J. Wash. Acad. Sci. 27: 379. 1937.
Perennials, 10–18 cm; taprooted, caudices multicipital or branched. Stems erect to ascending (branched, brittle), hispido-hirsute (hairs brittle), minutely glandular. Leaves basal (often not persistent) and cauline; blades spatulate 15–30 × 1.5–4 mm, cauline gradually reduced distally (reduced to bracts on peduncles), margins usually 3-lobed (lobes linear to oblong-oblanceolate, about as wide as central portion of blades), sometimes 2-ternate or (cauline) entire, faces sparsely hispido-hirsute, minutely glandular. Heads usually 2–4. Involucres 4–5 × 6–9 mm. Phyllaries in 2–3 series, glabrous or sometimes sparsely hispid, densely minutely glandular. Ray-florets 20–40; corollas white to bluish, sometimes drying pink, 3–6 mm, laminae not coiling or reflexing. Disc corollas 2.5–3.5 mm. Cypselae 2–2.3 mm, 2-nerved, faces sparsely strigose; pappi: outer of setae, inner of 12–20 bristles.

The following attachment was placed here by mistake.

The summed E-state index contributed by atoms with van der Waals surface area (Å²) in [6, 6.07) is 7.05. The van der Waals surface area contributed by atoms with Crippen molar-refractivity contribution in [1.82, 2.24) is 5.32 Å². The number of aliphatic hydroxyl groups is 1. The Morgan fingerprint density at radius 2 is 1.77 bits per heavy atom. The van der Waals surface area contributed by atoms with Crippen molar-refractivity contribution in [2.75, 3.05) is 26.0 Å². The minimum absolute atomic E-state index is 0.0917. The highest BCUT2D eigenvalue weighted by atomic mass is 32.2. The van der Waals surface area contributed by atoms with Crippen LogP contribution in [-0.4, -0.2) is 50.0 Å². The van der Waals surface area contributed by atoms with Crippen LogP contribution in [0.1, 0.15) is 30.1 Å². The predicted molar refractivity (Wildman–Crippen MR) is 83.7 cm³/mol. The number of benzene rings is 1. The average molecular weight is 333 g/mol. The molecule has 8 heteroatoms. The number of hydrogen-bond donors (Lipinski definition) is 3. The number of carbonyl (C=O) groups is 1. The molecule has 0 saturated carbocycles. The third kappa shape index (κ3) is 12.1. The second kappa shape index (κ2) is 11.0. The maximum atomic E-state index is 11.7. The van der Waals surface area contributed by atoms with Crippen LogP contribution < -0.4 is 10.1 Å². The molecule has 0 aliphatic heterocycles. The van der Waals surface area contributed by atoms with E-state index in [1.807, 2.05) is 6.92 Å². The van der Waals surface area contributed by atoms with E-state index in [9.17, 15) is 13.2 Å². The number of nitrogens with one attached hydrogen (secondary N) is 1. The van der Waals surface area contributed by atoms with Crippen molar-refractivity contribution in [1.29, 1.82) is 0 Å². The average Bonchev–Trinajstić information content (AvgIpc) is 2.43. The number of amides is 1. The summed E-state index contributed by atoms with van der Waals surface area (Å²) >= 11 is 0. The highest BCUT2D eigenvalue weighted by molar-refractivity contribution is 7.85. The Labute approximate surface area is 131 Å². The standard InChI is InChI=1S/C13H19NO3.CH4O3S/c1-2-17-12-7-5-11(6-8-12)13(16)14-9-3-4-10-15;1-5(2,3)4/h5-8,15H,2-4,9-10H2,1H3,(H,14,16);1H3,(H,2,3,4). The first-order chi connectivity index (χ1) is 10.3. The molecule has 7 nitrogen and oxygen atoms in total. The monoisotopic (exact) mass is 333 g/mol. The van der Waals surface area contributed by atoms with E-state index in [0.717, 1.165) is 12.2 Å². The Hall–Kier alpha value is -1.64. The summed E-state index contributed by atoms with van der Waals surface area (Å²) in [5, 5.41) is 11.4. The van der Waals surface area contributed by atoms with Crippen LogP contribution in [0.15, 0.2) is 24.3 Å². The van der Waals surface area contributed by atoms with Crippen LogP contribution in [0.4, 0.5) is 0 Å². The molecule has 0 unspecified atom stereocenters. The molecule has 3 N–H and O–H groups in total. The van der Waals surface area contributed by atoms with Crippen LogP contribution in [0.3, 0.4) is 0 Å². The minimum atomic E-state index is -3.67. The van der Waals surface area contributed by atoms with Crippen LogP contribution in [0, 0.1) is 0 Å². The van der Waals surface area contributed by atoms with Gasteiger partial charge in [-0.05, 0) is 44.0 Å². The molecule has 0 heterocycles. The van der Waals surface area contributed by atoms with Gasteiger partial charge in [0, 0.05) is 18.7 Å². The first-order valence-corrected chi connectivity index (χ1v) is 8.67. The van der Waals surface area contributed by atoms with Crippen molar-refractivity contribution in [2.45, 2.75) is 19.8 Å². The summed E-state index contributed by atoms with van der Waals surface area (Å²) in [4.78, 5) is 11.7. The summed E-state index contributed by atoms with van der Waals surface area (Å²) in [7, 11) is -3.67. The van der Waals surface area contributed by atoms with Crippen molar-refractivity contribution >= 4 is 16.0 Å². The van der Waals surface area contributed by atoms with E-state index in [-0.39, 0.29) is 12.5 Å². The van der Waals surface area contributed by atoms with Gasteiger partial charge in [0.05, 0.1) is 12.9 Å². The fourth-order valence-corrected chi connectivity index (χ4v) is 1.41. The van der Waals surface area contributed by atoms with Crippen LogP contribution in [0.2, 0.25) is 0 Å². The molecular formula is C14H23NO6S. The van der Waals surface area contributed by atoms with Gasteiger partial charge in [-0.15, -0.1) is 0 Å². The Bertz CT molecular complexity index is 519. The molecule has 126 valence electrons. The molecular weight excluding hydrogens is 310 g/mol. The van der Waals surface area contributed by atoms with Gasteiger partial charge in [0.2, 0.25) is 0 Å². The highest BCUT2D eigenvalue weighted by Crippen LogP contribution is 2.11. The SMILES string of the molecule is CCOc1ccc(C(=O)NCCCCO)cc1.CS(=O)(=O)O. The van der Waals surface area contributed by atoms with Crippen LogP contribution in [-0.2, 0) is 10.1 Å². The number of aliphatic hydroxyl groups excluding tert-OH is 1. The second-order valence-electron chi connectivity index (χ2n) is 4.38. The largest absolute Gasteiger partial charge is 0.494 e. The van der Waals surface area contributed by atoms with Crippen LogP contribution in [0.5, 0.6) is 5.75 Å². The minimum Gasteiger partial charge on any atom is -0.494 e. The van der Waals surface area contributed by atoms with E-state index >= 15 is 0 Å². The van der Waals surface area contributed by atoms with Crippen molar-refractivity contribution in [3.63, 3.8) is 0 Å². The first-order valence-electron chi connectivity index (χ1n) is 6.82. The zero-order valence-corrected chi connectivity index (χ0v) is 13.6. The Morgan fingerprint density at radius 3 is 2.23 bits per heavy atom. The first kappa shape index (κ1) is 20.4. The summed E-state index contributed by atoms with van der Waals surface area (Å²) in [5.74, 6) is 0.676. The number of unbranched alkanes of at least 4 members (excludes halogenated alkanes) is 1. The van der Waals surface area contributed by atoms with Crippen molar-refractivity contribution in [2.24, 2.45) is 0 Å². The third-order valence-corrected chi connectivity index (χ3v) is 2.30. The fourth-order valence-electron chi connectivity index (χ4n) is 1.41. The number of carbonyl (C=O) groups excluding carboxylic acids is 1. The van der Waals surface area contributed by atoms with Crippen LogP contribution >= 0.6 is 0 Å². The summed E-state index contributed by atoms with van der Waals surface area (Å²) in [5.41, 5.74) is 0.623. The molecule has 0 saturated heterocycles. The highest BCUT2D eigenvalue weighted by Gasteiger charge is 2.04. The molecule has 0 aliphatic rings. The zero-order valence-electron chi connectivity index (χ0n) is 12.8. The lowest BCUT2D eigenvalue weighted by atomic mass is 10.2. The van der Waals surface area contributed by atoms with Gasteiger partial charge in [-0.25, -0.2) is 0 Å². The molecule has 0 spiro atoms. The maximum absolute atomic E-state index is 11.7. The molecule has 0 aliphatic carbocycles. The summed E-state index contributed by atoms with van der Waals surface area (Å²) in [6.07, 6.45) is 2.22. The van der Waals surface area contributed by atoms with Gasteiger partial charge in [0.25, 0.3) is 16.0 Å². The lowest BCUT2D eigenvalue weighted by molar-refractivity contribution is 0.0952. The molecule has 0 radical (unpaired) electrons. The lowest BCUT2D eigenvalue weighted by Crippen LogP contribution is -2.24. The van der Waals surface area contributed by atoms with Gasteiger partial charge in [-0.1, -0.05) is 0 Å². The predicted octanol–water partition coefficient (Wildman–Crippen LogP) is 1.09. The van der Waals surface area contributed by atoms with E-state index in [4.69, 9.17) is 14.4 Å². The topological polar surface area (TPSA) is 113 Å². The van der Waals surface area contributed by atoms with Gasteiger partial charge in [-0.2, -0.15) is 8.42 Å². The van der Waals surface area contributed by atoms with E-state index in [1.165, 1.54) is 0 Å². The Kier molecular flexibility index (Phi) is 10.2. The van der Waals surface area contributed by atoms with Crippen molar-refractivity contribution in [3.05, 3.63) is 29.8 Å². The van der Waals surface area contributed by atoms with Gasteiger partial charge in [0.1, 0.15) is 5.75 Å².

Phenology: Flowering May–Aug.
Habitat: Dry, calcareous sites on cliff faces, ledges, talus slopes, ridgetops, rock outcrops, barren redbeds, sometimes with Utah juniper, mountain mahogany, or sagebrush
Elevation: 1300–2300 m
The brittle, hispid vestiture, and multiple small heads (more than one per stem) with short rays of Erigeron allocotus are unusual among its putative relatives with 3-parted leaves.